I maintain an active mailing list for parents in my local community around special education issues in our school district. It’s a new group that has started up here that has already made a big difference in our lives. If it wasn’t for this group, we would have never found the fantastic private occupational therapist Laini is seeing now. Anyway, I donate my time in managing this list (and so far, all associated costs) as my way of giving back. Eventually I’ll finish the website for them, too.
I’m getting sick and tired of dealing with Comcast email addresses.
From: email@example.com [mailto:firstname.lastname@example.org] On Behalf Of email@example.com
Sent: Sunday, October 29, 2006 9:40 AM
Subject: Bounce action notification
This is a Mailman mailing list bounce action notice:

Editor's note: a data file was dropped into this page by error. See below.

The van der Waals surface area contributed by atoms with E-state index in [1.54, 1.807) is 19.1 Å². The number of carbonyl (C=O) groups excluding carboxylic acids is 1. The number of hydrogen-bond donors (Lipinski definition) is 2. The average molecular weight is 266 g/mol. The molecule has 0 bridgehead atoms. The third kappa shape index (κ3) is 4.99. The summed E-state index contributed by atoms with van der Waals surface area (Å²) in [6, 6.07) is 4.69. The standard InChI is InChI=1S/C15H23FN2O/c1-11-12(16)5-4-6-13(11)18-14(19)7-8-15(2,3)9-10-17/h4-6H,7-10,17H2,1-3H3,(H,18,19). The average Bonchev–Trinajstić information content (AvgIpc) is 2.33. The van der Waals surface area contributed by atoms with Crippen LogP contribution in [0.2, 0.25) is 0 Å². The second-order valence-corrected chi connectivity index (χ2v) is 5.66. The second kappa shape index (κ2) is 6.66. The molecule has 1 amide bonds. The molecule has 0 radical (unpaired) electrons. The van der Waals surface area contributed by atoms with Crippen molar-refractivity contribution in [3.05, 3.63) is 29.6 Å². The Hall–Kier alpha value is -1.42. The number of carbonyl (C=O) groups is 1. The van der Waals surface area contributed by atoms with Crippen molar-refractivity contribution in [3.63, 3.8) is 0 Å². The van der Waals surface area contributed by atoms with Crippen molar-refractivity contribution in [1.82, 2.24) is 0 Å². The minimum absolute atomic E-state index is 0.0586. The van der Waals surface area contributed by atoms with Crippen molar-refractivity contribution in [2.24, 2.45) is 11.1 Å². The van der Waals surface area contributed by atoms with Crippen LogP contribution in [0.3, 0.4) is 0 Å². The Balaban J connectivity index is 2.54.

Member: (member name)@comcast.net
Action: Subscription disabled.
Reason: Excessive or fatal bounces.
Since Comcast is the cable provider here, many of the 85+ folks on this list have @comcast.net email addresses. When I get this bounce for one, I can expect a flood as every other @comcast.net subscriber on our list is having the same issue.
It’s simple enough to reactivate them, but first I like to send them an email and ask for them to reply to be sure that their account is working. PITA. Then they get back on and often need my help to get to the archives and figure out what they missed. Double PITA.
I don’t want to disable or fiddle with the list bounce settings, since they’re helpful for weeding out when people change email addresses without unsubscribing. The software does send 3 warnings to the user before letting me know that the account has been disabled.
I have Comcast as my ISP, but I never touched the email. Is it really this flaky?